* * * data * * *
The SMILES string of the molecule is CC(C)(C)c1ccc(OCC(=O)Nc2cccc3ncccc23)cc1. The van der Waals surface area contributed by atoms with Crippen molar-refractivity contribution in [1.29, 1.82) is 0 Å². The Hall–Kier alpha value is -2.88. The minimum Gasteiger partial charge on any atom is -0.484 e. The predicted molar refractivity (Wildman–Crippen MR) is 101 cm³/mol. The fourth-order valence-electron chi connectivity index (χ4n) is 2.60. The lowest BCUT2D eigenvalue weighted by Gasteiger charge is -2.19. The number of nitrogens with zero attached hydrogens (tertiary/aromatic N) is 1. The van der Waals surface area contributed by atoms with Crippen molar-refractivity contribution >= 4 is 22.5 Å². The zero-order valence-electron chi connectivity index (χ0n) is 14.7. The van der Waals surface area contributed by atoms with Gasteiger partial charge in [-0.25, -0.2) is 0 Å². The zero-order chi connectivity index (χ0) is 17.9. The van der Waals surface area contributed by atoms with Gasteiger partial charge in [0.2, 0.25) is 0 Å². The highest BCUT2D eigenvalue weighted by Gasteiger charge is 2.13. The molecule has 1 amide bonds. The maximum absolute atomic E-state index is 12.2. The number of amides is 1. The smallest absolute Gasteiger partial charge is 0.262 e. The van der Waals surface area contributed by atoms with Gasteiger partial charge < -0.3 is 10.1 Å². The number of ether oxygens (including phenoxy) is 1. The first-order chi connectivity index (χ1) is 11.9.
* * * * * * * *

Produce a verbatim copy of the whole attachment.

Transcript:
The SMILES string of the molecule is CC(C)(C)c1ccc(OCC(=O)Nc2cccc3ncccc23)cc1. The van der Waals surface area contributed by atoms with Crippen molar-refractivity contribution in [1.29, 1.82) is 0 Å². The Hall–Kier alpha value is -2.88. The minimum Gasteiger partial charge on any atom is -0.484 e. The predicted molar refractivity (Wildman–Crippen MR) is 101 cm³/mol. The fourth-order valence-electron chi connectivity index (χ4n) is 2.60. The lowest BCUT2D eigenvalue weighted by Gasteiger charge is -2.19. The number of nitrogens with zero attached hydrogens (tertiary/aromatic N) is 1. The van der Waals surface area contributed by atoms with Crippen molar-refractivity contribution >= 4 is 22.5 Å². The zero-order valence-electron chi connectivity index (χ0n) is 14.7. The van der Waals surface area contributed by atoms with Gasteiger partial charge in [-0.25, -0.2) is 0 Å². The zero-order chi connectivity index (χ0) is 17.9. The van der Waals surface area contributed by atoms with Gasteiger partial charge in [0.2, 0.25) is 0 Å². The highest BCUT2D eigenvalue weighted by Gasteiger charge is 2.13. The molecule has 1 amide bonds. The maximum absolute atomic E-state index is 12.2. The number of amides is 1. The smallest absolute Gasteiger partial charge is 0.262 e. The van der Waals surface area contributed by atoms with Gasteiger partial charge < -0.3 is 10.1 Å². The number of ether oxygens (including phenoxy) is 1. The first-order chi connectivity index (χ1) is 11.9.